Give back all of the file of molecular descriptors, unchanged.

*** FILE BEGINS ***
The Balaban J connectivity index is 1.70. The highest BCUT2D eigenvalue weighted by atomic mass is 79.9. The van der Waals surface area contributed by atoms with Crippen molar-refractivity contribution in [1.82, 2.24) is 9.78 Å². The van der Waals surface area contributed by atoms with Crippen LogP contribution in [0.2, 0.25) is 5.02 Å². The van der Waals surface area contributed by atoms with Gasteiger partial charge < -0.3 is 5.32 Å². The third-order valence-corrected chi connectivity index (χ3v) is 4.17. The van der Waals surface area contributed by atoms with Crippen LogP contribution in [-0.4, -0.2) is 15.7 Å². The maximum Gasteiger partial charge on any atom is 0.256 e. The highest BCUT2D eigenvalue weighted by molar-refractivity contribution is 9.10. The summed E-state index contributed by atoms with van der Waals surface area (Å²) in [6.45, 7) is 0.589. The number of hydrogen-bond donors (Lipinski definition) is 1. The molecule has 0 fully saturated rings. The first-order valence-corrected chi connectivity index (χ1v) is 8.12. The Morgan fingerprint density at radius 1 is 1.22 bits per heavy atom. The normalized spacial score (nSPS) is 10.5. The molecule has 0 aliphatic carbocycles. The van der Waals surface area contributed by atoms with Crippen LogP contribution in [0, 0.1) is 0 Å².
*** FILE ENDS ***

The Balaban J connectivity index is 1.70. The highest BCUT2D eigenvalue weighted by atomic mass is 79.9. The van der Waals surface area contributed by atoms with Crippen molar-refractivity contribution in [1.82, 2.24) is 9.78 Å². The van der Waals surface area contributed by atoms with Crippen LogP contribution in [0.2, 0.25) is 5.02 Å². The van der Waals surface area contributed by atoms with Gasteiger partial charge < -0.3 is 5.32 Å². The third-order valence-corrected chi connectivity index (χ3v) is 4.17. The van der Waals surface area contributed by atoms with Crippen LogP contribution in [-0.4, -0.2) is 15.7 Å². The maximum Gasteiger partial charge on any atom is 0.256 e. The highest BCUT2D eigenvalue weighted by molar-refractivity contribution is 9.10. The summed E-state index contributed by atoms with van der Waals surface area (Å²) in [6.45, 7) is 0.589. The number of hydrogen-bond donors (Lipinski definition) is 1. The molecule has 0 fully saturated rings. The first-order valence-corrected chi connectivity index (χ1v) is 8.12. The Morgan fingerprint density at radius 1 is 1.22 bits per heavy atom. The normalized spacial score (nSPS) is 10.5. The molecule has 0 aliphatic carbocycles. The van der Waals surface area contributed by atoms with Crippen LogP contribution in [0, 0.1) is 0 Å².